What Would Happen If Obamacare Was Repealed?

The presidential election victory of Donald Trump will likely lead to a lot of changes in the country, the biggest of which could be the repeal of the Affordable Healthcare Act, or Obamacare. Republicans have pledged to eliminate this bill, and as they control much of the government, it could happen. What would this mean for the average American, and would health insurance still be affordable?

A Total Repeal Is Still Unlikely

While president-elect Donald Trump has said he will repeal Obamacare, and the Republican-held congress is looking to do just that, a total repeal is actually unlikely. It would require at least 60 people in the Senate voting for the repeal, and as Republicans do not hold these 60 seats, it is unlikely that enough Democrats would vote for it to uphold a total repeal.

Instead, they're more likely to try to eliminate subsidies that help those with Obamacare afford health coverage and eliminate employee mandates and individual mandates that created tax penalties. So for those who don't have health insurance, that could be a positive tax bonus. However, losing tax subsidies or even coverage could be a financial burden for many.

Low-Cost Health Insurance Will Still Be Available

While health insurance premium prices are likely to go up if Obamacare is repealed or if the subsidies are eliminated, that won't completely eliminate affordable healthcare. These subsidies are designed to help make up the difference in healthcare costs, but the confusion surrounding them has somewhat masked the fact that it is possible to find inexpensive health insurance.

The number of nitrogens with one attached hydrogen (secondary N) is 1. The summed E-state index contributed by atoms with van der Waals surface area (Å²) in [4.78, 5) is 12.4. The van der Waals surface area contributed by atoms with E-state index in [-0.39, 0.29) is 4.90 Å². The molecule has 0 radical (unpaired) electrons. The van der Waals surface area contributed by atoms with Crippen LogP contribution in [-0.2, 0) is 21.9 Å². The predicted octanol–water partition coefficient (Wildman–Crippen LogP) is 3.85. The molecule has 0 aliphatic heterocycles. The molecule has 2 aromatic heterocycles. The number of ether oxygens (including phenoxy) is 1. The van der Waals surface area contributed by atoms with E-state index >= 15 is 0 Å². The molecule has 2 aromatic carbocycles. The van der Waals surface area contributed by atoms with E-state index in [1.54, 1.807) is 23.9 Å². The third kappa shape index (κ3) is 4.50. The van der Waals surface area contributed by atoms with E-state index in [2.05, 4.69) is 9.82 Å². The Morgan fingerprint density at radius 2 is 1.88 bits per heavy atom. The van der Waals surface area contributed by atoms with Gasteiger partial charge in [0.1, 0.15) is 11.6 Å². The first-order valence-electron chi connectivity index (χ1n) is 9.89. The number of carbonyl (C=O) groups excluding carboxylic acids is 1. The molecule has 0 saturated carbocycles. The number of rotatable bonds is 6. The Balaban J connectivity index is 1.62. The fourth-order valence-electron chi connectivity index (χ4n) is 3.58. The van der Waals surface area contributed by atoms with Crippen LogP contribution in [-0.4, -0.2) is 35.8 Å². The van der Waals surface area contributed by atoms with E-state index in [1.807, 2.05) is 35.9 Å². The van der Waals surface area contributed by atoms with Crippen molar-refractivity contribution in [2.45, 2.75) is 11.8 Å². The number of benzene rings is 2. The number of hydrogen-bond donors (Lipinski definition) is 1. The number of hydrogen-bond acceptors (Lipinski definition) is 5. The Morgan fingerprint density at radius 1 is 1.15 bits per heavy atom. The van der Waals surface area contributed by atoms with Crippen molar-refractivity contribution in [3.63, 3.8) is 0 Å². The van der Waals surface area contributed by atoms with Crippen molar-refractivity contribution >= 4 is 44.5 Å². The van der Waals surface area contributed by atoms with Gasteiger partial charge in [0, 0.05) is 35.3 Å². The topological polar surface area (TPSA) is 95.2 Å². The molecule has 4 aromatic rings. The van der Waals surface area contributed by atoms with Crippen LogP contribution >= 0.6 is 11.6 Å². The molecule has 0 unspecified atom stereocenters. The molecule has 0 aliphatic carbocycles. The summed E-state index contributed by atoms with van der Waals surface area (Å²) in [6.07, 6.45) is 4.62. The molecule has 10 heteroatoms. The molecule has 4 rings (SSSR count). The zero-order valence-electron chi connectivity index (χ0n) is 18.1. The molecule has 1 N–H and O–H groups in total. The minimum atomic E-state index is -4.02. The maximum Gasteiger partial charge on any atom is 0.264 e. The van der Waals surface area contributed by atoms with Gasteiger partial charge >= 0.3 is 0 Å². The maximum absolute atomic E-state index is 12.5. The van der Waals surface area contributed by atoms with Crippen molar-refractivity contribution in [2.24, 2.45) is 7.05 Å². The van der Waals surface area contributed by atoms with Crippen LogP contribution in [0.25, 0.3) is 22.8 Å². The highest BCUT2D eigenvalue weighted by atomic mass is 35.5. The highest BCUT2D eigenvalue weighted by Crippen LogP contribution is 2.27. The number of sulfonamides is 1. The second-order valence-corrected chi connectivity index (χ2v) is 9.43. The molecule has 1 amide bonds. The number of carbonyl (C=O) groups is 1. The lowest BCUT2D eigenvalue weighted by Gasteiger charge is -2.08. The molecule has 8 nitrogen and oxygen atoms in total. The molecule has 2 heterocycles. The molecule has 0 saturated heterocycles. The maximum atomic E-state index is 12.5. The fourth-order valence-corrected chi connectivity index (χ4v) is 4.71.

The actual insurance policies offered will differ on a state-by-state basis. For example, some companies only operate in a select number of states and offer discounted policies to those who live in these states. Finding these policies now is important because major changes to the Affordable Healthcare Act could affect price in a number of ways.

Factors That Could Influence Insurance Cost

There are a variety of factors which affect health insurance costs under Obamacare, including age, the use of tobacco, the category of the insurance plan used, as well as the state in which the policy was purchased. In the past, pre-existing conditions seriously affected insurance rates.

However, Obamacare worked to help make it easier for people with pre-existing conditions (like diabetes or autism) to get health insurance. This made it less expensive for them to cover their conditions. Without Obamacare, millions may struggle to get health insurance again.

These changes have yet to go into effect, and it is hard to say if Obamacare will really be repealed or changed in a significant way. Republicans have tried for six years or more to get it repealed without success. However, the chances are higher than they have been in the past, so those who are concerned should contact a health insurance agency like Quesenberry Agency For Blue Cross-Blue Shield to learn more about the plans that are available to them now.